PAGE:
In This Article Media Activism

  • Introduction
  • Legacy Media Activism
  • Hacktivism
  • Media Policy Activism

Communication Media Activism
by
David Elliot Berman, Victor Pickard
  • LAST MODIFIED: 28 March 2018
  • DOI: 10.1093/obo/9780199756841-0201

Introduction

From Tiananmen Square to Tahrir Square, physical togetherness—the amassing of bodies in public space—is an integral part of social movements. However, direct, physical interaction has historically been complemented by mediated communication. Activists have used pamphlets, leaflets, zines, telephones, faxes, television, and, most recently, the Internet to communicate both among themselves and to the broader public, thus enabling geographically dispersed people to organize collectively. In the early 21st century, digital-savvy social movements including the Arab Spring uprisings, Occupy Wall Street, the indignados movement in Spain, and #BlackLivesMatter have sparked a raft of innovative interdisciplinary research on the dynamic relationship between media and social movements. This article not only provides an overview of the extant literature on this subject but also looks more expansively to forms of media activism that are not necessarily tied to social movement organizing, including media policy activism, hacktivism, and culture jamming. In so doing, we conceive of the media both as a tool for political mobilization and as an object of political struggle as activists endeavor to reform, delegitimize, or build more-democratic alternatives to the commercial mass media system.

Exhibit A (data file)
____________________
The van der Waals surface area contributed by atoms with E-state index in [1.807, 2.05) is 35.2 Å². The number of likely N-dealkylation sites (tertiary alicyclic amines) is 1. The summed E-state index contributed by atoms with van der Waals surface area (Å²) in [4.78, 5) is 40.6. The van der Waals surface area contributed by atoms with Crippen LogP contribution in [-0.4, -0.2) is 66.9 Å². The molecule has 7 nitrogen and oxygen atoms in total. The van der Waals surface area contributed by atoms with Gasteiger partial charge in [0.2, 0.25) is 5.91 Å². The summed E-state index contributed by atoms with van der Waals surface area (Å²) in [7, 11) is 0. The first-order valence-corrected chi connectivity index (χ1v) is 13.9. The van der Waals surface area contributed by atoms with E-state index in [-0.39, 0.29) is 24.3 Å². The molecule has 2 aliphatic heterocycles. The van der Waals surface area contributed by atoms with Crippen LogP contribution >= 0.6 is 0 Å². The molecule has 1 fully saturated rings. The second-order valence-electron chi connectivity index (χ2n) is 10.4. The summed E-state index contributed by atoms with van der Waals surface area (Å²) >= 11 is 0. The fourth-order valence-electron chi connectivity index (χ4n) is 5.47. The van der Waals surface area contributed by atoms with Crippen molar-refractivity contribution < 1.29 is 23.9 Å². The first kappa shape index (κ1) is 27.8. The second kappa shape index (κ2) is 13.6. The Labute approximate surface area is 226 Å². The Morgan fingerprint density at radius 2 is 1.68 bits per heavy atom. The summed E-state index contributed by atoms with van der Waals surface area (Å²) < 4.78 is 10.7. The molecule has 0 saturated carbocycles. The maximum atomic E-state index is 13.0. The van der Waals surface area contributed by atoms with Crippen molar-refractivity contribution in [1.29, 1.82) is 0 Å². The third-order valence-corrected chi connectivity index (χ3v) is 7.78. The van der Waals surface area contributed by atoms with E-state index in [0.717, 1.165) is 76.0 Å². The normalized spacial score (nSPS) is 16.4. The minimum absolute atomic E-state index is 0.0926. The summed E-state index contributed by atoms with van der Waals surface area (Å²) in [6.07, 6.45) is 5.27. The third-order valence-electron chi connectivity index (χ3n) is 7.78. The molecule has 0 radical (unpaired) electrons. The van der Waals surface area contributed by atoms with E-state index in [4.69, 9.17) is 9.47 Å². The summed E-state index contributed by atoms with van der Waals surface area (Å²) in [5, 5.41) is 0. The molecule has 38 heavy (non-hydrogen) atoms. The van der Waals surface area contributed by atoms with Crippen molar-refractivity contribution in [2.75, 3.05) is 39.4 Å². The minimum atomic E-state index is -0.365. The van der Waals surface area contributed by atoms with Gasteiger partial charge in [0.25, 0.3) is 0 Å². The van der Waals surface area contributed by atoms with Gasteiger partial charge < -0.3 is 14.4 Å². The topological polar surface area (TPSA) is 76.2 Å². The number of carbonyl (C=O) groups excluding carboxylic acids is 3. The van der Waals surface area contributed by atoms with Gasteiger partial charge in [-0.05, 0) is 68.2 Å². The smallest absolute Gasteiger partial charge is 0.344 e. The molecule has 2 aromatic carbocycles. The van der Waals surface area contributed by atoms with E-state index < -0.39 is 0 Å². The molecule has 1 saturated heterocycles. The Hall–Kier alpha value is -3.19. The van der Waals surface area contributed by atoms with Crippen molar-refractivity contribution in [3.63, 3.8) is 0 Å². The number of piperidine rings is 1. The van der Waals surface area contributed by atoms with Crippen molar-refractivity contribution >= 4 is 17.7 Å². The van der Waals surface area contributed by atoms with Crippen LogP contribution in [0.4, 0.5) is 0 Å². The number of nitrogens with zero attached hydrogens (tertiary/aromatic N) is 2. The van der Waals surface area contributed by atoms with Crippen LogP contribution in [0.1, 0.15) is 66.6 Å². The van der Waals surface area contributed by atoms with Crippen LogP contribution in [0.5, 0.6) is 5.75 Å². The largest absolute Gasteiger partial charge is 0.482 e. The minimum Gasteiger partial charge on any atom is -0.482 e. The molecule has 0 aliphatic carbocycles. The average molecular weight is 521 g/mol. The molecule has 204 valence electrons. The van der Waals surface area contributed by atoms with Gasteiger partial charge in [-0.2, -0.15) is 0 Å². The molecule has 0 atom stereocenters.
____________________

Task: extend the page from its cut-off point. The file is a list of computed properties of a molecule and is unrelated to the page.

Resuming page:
Theoretical Approaches to Media Activism

The entries in this section address several key theoretical approaches that figure prominently within media activism studies. Political economy tends to offer macrostructural analyses of power relationships. This framework is central to media activism in that it delineates the dominant relationships and discourses that media activists aim to subvert. Public sphere theory is the liberal paradigm through which some types of activism operate, especially at a discursive level. Last, critical theory of technology posits that technologies are socially constructed and thus can both enable and constrain various kinds of media activism. These conceptual frameworks help bring into focus what is at stake for activists and democratic society writ large and help guide action toward creating positive social change.

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